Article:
Polar bears can adapt a bit to the changing Arctic climate, narwhals can't, she said.2. From National Geographic in 2004 here:
While polar bears are "good-looking fluffy white creatures," Laidre said narwhals, which are medium-sized whales, are "not that cute."
The narwhal, which dives about 6,000 feet to feed on Greenland halibut, is the ultimate specialist, evolved specifically to live in small cracks in parts of the Arctic where it's 99 percent heavy ice, Laidre said. As the ice melts, not only is the narwhal habitat changed, predators such as killer whales will likely intrude more often.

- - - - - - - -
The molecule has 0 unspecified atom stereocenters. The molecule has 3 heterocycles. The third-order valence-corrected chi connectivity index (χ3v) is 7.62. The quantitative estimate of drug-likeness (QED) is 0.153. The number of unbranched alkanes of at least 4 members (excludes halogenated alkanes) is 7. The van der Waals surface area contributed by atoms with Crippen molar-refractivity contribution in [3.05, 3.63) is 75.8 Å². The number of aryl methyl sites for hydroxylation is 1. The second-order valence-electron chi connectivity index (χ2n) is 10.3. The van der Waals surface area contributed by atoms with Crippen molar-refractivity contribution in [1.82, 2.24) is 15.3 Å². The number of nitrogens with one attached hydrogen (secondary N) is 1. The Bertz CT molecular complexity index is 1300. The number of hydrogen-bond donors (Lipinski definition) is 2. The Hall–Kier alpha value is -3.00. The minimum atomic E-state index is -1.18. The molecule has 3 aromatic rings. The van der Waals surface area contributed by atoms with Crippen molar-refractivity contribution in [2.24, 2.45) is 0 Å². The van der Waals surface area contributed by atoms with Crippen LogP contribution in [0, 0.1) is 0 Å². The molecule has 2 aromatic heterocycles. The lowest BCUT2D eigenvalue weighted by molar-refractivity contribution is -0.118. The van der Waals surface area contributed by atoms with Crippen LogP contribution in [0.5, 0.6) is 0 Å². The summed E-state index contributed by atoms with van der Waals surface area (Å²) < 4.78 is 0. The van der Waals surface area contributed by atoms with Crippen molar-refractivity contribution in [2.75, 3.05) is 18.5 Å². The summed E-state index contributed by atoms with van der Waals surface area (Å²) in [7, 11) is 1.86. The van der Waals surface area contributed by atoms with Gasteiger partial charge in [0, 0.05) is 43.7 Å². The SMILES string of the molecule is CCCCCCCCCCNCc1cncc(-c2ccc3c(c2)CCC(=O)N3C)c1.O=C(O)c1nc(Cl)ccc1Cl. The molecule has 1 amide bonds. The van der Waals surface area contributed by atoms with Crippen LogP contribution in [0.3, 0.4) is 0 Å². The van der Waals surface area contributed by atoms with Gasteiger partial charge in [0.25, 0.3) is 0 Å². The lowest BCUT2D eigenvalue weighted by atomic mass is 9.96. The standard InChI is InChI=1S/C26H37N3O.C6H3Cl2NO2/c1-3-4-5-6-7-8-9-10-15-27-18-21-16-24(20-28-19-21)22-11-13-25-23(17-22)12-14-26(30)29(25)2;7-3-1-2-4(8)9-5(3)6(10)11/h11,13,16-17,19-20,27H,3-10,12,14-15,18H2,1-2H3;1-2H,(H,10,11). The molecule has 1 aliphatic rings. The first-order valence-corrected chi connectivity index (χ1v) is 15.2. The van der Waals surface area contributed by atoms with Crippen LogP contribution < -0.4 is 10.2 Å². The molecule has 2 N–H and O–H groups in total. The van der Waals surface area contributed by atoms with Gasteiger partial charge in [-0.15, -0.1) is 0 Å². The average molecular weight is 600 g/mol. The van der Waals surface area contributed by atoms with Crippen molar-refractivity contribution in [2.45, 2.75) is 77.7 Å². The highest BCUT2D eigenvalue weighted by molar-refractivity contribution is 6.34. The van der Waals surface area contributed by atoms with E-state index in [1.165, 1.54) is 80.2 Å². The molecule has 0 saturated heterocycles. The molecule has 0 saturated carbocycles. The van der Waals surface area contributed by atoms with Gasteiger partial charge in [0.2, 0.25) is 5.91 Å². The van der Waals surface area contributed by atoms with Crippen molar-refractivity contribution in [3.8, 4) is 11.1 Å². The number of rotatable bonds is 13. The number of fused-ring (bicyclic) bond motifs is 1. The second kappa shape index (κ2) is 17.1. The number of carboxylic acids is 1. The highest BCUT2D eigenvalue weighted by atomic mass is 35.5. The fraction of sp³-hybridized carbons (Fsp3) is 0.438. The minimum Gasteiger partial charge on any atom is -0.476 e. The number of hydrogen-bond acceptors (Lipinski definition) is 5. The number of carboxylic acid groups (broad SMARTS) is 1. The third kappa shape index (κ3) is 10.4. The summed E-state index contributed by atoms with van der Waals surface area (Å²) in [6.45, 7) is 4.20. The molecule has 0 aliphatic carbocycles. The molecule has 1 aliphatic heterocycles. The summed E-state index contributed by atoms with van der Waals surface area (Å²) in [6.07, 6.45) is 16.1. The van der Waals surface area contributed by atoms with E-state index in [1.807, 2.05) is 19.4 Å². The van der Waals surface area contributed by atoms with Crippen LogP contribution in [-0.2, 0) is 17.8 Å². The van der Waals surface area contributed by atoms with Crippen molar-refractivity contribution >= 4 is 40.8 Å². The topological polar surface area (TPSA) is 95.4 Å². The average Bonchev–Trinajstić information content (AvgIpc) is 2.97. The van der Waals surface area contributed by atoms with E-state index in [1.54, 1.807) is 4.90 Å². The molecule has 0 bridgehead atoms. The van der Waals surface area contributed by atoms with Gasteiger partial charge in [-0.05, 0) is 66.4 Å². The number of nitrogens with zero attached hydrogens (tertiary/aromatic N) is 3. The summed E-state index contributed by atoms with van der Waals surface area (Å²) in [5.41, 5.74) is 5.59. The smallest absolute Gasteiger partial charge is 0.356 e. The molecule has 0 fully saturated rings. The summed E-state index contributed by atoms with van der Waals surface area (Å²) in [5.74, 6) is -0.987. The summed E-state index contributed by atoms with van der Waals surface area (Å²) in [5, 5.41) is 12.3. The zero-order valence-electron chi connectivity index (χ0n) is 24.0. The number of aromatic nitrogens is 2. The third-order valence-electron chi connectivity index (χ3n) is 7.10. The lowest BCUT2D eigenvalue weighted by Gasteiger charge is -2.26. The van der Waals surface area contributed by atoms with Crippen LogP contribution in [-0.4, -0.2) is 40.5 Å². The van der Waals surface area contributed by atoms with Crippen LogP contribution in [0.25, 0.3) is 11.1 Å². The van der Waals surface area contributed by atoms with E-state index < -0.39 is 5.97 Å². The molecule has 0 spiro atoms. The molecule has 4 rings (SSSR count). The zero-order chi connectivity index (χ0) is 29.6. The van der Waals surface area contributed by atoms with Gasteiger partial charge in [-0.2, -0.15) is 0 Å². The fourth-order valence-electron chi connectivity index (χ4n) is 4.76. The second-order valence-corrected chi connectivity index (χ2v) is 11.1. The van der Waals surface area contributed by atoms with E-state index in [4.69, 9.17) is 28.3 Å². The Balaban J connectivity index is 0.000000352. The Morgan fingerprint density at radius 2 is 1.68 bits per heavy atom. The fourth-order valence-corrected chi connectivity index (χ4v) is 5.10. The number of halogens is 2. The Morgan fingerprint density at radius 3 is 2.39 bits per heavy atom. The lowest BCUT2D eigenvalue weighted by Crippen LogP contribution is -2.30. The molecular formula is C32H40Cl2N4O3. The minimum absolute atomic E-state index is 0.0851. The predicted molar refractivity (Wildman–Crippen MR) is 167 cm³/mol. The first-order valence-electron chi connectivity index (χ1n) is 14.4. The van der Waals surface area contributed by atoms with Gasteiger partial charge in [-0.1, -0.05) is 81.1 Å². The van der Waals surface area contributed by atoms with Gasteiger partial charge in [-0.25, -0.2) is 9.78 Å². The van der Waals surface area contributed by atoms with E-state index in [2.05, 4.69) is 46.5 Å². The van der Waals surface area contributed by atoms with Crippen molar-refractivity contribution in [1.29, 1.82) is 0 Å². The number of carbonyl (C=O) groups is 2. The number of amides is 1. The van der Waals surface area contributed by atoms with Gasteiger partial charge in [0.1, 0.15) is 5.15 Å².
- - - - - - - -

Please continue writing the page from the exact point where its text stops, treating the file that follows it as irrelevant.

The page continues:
In addition, changing sea-ice conditions may be affecting narwhal survival. While warming trends have generally caused sea ice to shrink, it has been increasing over the last several decades in Baffin Bay, one of the narwhal's wintering grounds.3. A related post is here.
"Narwhals aren't usually in trouble when they're migrating, because they're constantly moving ahead of the ice," Laidre said. But the species spends the winter in areas thick with pack ice—often more than 95 percent covered. With increasing sea ice, these close quarters could be getting even closer, and wintering narwhals could become trapped in the ice more often.